Table 4 Experimental output responses
Table 5 Eigen analysis of the correlation matrix
Table 6 Principal components and CPCs

Statistical analysis was carried out with the single response data CPC. ANOVA (analysis of variance) in Taguchi design analysis investigates and identifies the most significant design parameters affecting the output (CPC) shown in Table 7. The analysis calculates the sum of squares (SS) and variance. F-test value with 95% confidence is used to determine the most significant factor and percentage contribution. Speed (v), feed (f), and depth of cut (d) are the significant parameters for machining process. Feed has the highest effect on machining process followed by depth of cut and speed.

Table 7 Analysis of variance for SN ratios

The CPC data are found to be normally distributed as histogram shows bell shape (Fig. 6). The main effect plot (Fig. 7) shows that the highest CPC can be achieved at 120 m/mm speed, 0.25 mm/rev, and 0.6 mm depth of cut. These optimal parameters are utilized to predict the optimum CPC values. The predicted CPC value is 6.389, whereas the CPC at optimal parameter is 5.765 which gives an error of 10.8% (Figs. 9 and 10).

Fig. 9
figure 9

Histogram for SN ratios

Fig. 10
figure 10

Main effect plot for SN ratios


There is no doubt that turning is a fundamental manufacturing process that holds significant importance across multiple industries. This is due to its integrity, versatility, accuracy, and materials removal capabilities. There are a number of potential advantages to dry turning, including cost savings, ease of use, and reduction of environmental impact. Coating advances have made dry turning feasible regardless of work material. The most effective coating for machining aluminum bronze is AlTiN due to its processing and structure. Additionally, the combination of titanium, aluminum, and nitrogen offers a sustainable and eco-friendly alternative when it comes to finishing advanced alloys such as copper alloys at higher cutting velocities in CNC. The study reveals that dry machining with coated tools produces better surface quality and dimensional accuracy for better product acceptance, which is surprising in this type of machining.

The research presented the promising method of measuring cutting force with the help of piezoelectric dynamometer and surface roughness with Talysurf as these are very accurate and easy to use.

The turning segment in the industry has a significant research focus on optimizing the process to achieve more and more satisfactory results. Statistical correlation between inputs and outputs of a process under certain conditions can be established by Taguchi DOE, one of the most powerful and widely used methodologies. PCA improves the analysis and modeling efforts by improving process understanding and optimization. Applying the Taguchi DOE along with PCA to optimize dry turning of Al-Bronze alloy results holds good for better surface finish and cutting force. Main effect plot provides a visual representation of the main effects of factors on a response variable. Optimum surface finish and cutting force can be achieved at speed Vc = 120 m/mm, feed f = 0.25 mm/rev, and depth of cut d = 0.6 mm. This study used the analysis of variance (ANOVA) method to identify the parameters that influence output, such as surface roughness and cutting force. It would then be possible to optimize the process for best results. It was found that feed has stronger effect on surface roughness and cutting force than depth of cut and cutting speed. The estimated model coefficients for S/N ratio of R-Sq = 99.7% and R-Sq (adj) = 99.2% indicate that the data were fitted well. In prediction of Taguchi results at the optimum condition, the percentage error is between experimental value, and predicted value is 10.8%. It indicates the significance of PCA-Taguchi analysis.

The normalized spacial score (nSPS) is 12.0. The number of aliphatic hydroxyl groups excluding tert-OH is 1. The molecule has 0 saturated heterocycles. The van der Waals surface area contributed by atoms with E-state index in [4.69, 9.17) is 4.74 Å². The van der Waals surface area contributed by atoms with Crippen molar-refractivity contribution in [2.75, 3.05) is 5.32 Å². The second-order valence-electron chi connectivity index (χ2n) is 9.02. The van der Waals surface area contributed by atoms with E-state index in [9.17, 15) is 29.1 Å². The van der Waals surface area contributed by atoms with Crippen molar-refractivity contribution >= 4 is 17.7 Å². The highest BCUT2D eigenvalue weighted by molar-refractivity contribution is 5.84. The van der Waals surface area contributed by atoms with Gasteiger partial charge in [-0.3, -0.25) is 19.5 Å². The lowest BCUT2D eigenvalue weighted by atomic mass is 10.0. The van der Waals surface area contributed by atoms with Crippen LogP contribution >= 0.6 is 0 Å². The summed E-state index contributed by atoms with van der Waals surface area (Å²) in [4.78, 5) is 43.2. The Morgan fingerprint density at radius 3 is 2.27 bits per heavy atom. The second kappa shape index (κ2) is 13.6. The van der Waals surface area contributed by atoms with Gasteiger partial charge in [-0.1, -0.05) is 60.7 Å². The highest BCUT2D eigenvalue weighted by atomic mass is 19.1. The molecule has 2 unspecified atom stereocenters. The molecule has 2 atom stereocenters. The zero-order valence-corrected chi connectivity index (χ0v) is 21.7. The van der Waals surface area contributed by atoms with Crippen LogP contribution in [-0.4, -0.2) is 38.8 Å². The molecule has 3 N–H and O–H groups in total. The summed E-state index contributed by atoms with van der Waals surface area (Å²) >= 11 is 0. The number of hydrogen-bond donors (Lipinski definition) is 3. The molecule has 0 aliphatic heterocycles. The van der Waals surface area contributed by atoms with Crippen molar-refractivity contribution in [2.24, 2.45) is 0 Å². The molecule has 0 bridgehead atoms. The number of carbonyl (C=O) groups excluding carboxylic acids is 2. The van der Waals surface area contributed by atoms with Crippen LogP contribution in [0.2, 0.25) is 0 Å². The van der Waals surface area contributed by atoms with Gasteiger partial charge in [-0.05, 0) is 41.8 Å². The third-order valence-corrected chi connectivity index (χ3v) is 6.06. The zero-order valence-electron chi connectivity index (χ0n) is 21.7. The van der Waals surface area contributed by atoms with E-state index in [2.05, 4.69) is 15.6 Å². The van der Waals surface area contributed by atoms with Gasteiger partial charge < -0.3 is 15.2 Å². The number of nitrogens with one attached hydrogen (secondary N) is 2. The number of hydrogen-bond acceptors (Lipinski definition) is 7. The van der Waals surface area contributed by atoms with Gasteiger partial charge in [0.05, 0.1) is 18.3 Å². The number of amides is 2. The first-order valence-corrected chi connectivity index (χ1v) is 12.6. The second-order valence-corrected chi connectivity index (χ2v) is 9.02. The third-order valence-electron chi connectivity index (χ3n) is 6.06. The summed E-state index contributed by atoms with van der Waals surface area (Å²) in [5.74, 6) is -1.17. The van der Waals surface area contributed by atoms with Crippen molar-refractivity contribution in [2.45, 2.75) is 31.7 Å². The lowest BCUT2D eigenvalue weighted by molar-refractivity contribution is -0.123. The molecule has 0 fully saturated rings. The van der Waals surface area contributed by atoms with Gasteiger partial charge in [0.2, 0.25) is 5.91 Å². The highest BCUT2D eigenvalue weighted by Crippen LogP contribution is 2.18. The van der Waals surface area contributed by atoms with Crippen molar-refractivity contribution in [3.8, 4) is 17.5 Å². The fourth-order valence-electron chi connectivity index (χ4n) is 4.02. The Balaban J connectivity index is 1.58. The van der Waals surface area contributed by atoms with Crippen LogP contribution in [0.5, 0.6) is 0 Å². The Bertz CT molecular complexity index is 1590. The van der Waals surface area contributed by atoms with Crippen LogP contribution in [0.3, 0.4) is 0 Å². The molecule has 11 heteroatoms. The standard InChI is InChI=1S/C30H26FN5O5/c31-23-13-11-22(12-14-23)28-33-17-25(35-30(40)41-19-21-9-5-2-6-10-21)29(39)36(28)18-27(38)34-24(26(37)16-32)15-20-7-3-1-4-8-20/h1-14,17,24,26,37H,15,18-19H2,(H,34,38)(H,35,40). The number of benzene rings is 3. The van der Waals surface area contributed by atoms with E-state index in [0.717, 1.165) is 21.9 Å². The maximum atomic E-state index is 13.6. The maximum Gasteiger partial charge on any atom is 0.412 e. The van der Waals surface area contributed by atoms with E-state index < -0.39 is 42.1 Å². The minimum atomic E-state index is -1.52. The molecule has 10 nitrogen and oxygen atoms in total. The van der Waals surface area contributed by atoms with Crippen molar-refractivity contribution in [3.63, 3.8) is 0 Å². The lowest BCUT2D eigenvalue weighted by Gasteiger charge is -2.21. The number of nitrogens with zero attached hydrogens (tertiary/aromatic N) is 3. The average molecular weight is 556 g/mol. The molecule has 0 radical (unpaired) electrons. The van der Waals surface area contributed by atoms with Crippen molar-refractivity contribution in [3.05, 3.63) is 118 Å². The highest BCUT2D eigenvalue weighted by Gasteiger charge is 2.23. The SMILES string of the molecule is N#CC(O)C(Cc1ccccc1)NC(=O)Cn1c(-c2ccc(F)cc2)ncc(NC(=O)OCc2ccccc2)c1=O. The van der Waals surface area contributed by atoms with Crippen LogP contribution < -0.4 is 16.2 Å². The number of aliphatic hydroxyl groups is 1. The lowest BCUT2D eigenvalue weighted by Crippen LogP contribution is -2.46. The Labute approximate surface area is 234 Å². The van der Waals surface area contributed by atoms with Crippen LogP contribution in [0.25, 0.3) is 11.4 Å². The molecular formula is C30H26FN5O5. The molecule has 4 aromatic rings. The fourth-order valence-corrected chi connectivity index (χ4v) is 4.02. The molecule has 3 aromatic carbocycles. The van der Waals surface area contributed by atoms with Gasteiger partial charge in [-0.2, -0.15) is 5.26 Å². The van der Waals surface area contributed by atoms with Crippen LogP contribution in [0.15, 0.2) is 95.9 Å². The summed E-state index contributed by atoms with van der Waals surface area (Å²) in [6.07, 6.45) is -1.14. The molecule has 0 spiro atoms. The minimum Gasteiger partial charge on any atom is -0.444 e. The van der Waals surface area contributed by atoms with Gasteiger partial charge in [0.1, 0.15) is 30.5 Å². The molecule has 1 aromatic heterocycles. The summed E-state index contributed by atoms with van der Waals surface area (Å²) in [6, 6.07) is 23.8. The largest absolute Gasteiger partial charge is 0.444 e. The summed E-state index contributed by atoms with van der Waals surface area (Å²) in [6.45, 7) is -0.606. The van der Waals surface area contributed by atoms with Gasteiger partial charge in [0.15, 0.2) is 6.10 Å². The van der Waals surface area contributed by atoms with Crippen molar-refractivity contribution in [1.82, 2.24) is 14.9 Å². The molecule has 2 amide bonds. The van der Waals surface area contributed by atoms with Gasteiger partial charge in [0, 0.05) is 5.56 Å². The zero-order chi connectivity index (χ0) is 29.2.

Availability of data and materials

The authors confirm that the data supporting the findings of this study are available within the article



Orthogonal array


Principal component analysis


Computer numerically controlled


Common principal component


Design of experiment


Material removal rate


Standard deviation


Surface roughness


Analysis of variance

S/N ratios:

Signal-to-noise ratio


Principal component


Sum of squares


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The author is thankful to Centurion University of Technology and Management, Bhubaneswar, for providing all kinds of support for current research, and all authors show keen interest for their dedicated contribution towards success of this research work.


The authors declare that no funding has been received from any organization/funding source as research assistance for current research.

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Mohanta, D.K., Sahoo, B. & Mohanty, A.M. Experimental analysis for optimization of process parameters in machining using coated tools. J. Eng. Appl. Sci. 71, 38 (2024).